Shroud left speechless by bizarre content in Twitch’s ‘Just Chatting’ category

Daniel Cleary

Popular Twitch streamer Michael ‘shroud’ Grzesiek was shocked at what he found when scrolling through Twitch’s ‘Just Chatting’ category – but it’s perhaps not what you’d expect.

Shroud is one of the biggest streamers on Twitch, and has surely seen his fair share of weird and wonderful stuff during his time on the livestreaming platform.

Despite his lengthy career on Twitch, which spanned from his early days competing in CS:GO, the platform never fails to surprise, as was seen during his June 1 broadcast.

DreamhackShroud had a lengthy career as a professional CS:GO player before committing to streaming on Twitch full-time.

Shroud was scrolling through the “Just Chatting” category on Twitch towards the end of his stream, looking for another streamer with low viewers to host, but abruptly stopped and, looking dumbfounded, simply stated “What the f*ck?”

Clearly confused by what was in front of him, shroud then asked his chat if they were also seeing what he was, “are you seeing this sh*t? Go to the bottom of Just Chatting, what the f*ck is this?”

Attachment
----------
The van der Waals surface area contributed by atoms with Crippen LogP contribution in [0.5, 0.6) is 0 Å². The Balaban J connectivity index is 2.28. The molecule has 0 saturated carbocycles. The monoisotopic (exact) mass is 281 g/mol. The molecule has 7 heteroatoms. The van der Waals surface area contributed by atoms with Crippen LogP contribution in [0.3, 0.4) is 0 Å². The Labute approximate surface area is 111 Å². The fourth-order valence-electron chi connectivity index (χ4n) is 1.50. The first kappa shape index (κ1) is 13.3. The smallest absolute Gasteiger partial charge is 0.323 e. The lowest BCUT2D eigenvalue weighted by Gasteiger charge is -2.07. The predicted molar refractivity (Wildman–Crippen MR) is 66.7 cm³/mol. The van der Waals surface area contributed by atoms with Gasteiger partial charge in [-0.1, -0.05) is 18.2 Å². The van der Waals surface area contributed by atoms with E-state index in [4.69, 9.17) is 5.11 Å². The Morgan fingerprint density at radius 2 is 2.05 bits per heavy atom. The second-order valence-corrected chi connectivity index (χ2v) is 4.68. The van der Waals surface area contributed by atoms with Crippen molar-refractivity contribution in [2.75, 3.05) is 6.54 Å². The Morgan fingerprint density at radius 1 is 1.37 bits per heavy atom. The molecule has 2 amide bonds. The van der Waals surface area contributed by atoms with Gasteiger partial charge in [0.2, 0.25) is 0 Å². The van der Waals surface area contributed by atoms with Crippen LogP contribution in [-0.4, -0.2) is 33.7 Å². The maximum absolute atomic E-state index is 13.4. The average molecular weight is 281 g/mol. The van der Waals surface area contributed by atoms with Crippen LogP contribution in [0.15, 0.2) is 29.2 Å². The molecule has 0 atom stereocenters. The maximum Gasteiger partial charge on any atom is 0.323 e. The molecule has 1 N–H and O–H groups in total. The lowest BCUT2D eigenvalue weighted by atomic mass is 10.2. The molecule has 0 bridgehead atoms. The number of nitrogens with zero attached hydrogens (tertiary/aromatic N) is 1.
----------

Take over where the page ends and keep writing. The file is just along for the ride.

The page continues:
Shroud then revealed to everyone what was on his screen by toggling out of fullscreen mode, showing his viewers a full page of Twitch streams, all streaming the same footage of seal pups in the snow, “It’s just a bunch of these, they just keep going and going…”

This is not the first time unusual activity has been seen on Twitch, as the livestreaming site had only recently responded to viewers’ backlash for the content which was being streamed in their abandoned “Artifact” category.

The Just Chatting category has a reputation for being used and abused by streamers who push the limits of Twitch’s community guidelines, often featuring somewhat sexualized content, but the cute seal pups was certainly an unexpected turn for the category.

The channels shroud came across were almost certainly just automated bots, and so will promptly be banned. However, Twitch’s policy of enforcing two-factor authentication before and account can stream doesn’t seem to be doing it’s job fully of preventing these spam broadcasts.